Most people think that 3D printers came about by surprise and suddenly became popular.
Far from it, the history of 3D printing dates back to the moment immediately following the invention of the inkjet printer in 1976. And even to the year 1800, if we consider certain innovations in the field of sculpture as forerunners of 3D printing.
Experimentation with technology has never ceased and since the appearance of the first 2D printers, it has been clear that the next step was to be able to print physical objects, beyond drawing them on paper.
In this article you will learn the most interesting parts of this story and the most important milestones that 3D printers have reached along the way until becoming one of the technologies that are revolutionizing the world for its many applications in multiple fields.
The invention of stereolithography
The study of inkjet printers and their evolution bore its first fruits in 1984, when Charles Hull (who would eventually become one of the industry’s leading figures by co-founding 3D Systems), brought to light the concept of stereolithography (also known as SLA) and turned the market upside down.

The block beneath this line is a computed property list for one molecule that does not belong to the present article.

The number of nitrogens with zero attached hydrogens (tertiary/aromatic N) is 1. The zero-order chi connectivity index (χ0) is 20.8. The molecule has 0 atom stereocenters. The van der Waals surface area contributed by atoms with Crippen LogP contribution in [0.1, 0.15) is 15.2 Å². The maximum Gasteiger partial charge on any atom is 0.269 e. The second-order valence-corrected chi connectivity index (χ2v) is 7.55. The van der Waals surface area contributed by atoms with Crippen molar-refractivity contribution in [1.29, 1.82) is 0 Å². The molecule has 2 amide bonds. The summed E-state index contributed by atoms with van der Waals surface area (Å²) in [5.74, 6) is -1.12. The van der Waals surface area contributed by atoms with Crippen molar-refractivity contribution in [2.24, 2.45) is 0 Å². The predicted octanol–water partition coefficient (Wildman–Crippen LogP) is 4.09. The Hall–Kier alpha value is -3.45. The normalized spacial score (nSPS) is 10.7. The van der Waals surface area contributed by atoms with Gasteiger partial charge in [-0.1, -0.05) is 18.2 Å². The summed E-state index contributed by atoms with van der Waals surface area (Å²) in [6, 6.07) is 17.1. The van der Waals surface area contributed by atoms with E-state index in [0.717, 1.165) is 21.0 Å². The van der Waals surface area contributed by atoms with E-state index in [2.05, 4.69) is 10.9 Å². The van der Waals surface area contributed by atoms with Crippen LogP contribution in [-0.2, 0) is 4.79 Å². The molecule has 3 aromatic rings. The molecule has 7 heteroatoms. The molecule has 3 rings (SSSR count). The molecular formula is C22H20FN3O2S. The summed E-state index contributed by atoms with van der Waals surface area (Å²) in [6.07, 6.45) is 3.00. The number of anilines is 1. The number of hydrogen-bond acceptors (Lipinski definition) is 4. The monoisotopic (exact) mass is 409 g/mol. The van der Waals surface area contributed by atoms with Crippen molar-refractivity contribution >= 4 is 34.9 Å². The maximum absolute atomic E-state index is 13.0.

This is Charles Hull’s famous patent US4575330A, which led to the 3D printing revolution and changed manufacturing forever:
This is the technique that makes it possible to create a 3D object from digital data (nothing but zeros and ones). In other words, it makes it possible to create a 3D model from a simple image.
It was revolutionary since it was now possible to test and see how the printed object would look in a very approximate way, without having to spend time, resources and materials on testing.
Do you think 3D printers have changed much since 1984? Not at all! Here you can see the diagrams presented by Charles Hull in his original patent and what a Form 2 stereolithography printer looks like today. The resemblance is striking:
In addition, the STL file format was born, which today is the most used by all 3D printing software.
Already in the 1980s other researchers were making popular alternative methods, such as Beaman and Deckard and their selective laser sintering, or the company Stratasys, which patented molten deposition modeling and a decade later acquired the Polyjet Photopolymer technology.
The first commercial 3D printing machines